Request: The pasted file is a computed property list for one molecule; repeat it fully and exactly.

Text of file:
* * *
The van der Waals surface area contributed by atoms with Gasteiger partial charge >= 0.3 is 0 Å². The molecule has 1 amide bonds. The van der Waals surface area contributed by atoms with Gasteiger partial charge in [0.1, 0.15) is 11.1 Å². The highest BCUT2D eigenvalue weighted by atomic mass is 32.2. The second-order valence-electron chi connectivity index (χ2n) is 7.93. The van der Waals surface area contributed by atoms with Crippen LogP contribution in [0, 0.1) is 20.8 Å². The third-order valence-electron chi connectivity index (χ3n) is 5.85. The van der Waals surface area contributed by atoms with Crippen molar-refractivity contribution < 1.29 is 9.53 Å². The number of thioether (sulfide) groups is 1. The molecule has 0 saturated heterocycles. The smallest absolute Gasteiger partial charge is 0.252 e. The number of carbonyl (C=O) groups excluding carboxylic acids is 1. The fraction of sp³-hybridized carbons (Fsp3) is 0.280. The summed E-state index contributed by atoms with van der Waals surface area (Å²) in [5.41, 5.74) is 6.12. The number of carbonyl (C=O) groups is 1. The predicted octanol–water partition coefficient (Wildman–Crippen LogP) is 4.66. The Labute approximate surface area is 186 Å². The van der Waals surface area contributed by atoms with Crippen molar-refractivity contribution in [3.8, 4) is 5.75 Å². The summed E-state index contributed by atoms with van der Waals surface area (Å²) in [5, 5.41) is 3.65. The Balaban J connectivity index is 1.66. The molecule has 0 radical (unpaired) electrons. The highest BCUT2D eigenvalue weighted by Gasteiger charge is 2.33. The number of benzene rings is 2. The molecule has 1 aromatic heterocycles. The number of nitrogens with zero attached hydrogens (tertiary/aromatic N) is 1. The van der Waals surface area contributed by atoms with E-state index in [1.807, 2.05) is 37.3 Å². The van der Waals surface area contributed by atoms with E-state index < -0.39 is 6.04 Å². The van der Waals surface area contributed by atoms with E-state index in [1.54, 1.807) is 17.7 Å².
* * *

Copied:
The van der Waals surface area contributed by atoms with Gasteiger partial charge >= 0.3 is 0 Å². The molecule has 1 amide bonds. The van der Waals surface area contributed by atoms with Gasteiger partial charge in [0.1, 0.15) is 11.1 Å². The highest BCUT2D eigenvalue weighted by atomic mass is 32.2. The second-order valence-electron chi connectivity index (χ2n) is 7.93. The van der Waals surface area contributed by atoms with Crippen LogP contribution in [0, 0.1) is 20.8 Å². The third-order valence-electron chi connectivity index (χ3n) is 5.85. The van der Waals surface area contributed by atoms with Crippen molar-refractivity contribution < 1.29 is 9.53 Å². The number of thioether (sulfide) groups is 1. The molecule has 0 saturated heterocycles. The smallest absolute Gasteiger partial charge is 0.252 e. The number of carbonyl (C=O) groups excluding carboxylic acids is 1. The fraction of sp³-hybridized carbons (Fsp3) is 0.280. The summed E-state index contributed by atoms with van der Waals surface area (Å²) in [5.41, 5.74) is 6.12. The number of carbonyl (C=O) groups is 1. The predicted octanol–water partition coefficient (Wildman–Crippen LogP) is 4.66. The Labute approximate surface area is 186 Å². The van der Waals surface area contributed by atoms with Crippen molar-refractivity contribution in [3.8, 4) is 5.75 Å². The summed E-state index contributed by atoms with van der Waals surface area (Å²) in [5, 5.41) is 3.65. The Balaban J connectivity index is 1.66. The molecule has 0 radical (unpaired) electrons. The highest BCUT2D eigenvalue weighted by Gasteiger charge is 2.33. The number of benzene rings is 2. The molecule has 1 aromatic heterocycles. The number of nitrogens with zero attached hydrogens (tertiary/aromatic N) is 1. The van der Waals surface area contributed by atoms with E-state index in [1.807, 2.05) is 37.3 Å². The van der Waals surface area contributed by atoms with E-state index < -0.39 is 6.04 Å². The van der Waals surface area contributed by atoms with E-state index in [1.54, 1.807) is 17.7 Å².